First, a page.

On this blog, I have a tendency to write posts that build on each other. After writing about habits last week, I thought more about how we create and maintain healthy habits. In my research, it’s clear that any type of significant habit formation takes time. And during that time, we can become extremely committed to these new habits and the impact they’ll have in our life. But it’s important to remember that even though habits take time to create, these habits are as permanent as we need them to be for our mental health.
Though the estimated time periods vary, it takes a few months, on average, to form a new habit. And a lot of change can occur during that time, not only in our lives but in the world around us. Forming new habits is not easy. It takes discipline and consistency, and sticking with something for many days, weeks or even months.
In that time, our commitment to these habits can grow very strong – sometimes too strong. When we’re integrating newly-formed habits into our lives, making them a priority is certainly a good thing. But it’s also important to note that we can prioritize them in a way that isn’t always helpful to the other habits we’ve formed.
When it comes to our health and wellness, it’s essential to find what works for us. And the more we build up our tool kit, the more these things need to work together. When I think about the habits I’ve formed, the most successful habits are ones I’ve been able to easily integrate in my day-to-day life. But there have also been habits I wanted to form that didn’t mesh well with my routine. And even though I might have wanted these things to work, they didn’t. But it’s not as easy to accept these changes as you would think.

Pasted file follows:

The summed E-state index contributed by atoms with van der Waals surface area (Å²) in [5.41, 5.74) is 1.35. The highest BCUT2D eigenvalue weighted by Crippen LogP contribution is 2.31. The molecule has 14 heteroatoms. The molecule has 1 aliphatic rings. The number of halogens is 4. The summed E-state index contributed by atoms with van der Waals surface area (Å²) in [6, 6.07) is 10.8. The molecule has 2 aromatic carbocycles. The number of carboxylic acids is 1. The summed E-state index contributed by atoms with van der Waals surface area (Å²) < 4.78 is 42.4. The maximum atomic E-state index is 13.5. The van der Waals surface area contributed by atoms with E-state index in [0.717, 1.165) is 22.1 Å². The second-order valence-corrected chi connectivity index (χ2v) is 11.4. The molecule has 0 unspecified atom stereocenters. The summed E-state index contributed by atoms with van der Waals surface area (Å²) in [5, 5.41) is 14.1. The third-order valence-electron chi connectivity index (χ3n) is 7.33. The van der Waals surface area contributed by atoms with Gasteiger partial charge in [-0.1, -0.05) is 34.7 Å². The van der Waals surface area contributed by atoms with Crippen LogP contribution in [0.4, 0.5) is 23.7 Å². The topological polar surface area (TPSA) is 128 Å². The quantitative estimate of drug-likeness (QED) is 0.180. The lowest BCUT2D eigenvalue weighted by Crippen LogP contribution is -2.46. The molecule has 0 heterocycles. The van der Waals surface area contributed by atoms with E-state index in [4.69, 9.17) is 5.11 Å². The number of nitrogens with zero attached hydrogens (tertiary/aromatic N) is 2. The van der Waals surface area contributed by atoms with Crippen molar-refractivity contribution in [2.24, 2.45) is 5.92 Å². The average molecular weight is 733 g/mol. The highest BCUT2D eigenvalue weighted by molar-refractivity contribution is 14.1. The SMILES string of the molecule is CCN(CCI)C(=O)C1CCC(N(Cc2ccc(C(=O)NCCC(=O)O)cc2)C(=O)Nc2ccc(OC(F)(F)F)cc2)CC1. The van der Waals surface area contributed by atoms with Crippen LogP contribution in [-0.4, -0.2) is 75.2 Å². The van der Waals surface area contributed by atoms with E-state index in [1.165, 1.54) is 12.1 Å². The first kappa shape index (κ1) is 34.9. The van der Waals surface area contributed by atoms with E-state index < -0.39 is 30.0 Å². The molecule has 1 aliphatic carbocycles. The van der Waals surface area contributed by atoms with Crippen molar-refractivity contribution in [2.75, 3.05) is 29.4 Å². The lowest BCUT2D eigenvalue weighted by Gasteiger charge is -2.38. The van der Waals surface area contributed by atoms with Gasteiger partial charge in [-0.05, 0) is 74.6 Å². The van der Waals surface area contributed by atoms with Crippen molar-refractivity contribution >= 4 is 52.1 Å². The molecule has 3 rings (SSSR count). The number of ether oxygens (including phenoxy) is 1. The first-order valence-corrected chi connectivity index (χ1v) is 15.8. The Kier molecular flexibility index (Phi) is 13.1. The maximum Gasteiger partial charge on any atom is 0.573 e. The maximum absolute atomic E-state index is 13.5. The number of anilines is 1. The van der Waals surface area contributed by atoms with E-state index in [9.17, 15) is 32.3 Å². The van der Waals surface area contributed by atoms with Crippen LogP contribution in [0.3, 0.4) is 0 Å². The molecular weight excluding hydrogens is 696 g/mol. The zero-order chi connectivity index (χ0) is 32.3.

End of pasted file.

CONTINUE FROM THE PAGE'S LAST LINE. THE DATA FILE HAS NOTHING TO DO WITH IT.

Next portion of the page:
It might not always feel like it, but our lives change more often than we think. And while we are creatures of habit and routine, it’s always been interesting to me to think that every single day is unique in some way. As much as I’ve changed (or my life has changed) over the years, so have my habits. Some of the habits I have now are ones I couldn’t imagine having years ago. I’m sure a few years (or decades) from now, I’ll have new habits, different habits, that make up my daily life. But for the first time, I’m starting to make the connection that not only is that needed, but it’s a very good thing.
Whether my habits are here for a week, a month or for many years, they serve a purpose in my life. They can have a positive impact on my mental health and wellness, especially when I embrace them for what they are. We are constantly growing and changing as people, and so should our habits. Rather than be fearful of this change, I’m going to try and embrace it for what it is. Hopefully, this means that my relationship with my habits, and myself, will start to change for the better.
What are your thoughts on your habits? Do they constantly change, or do you feel like your habits have lasted for years? Let me know in the comments!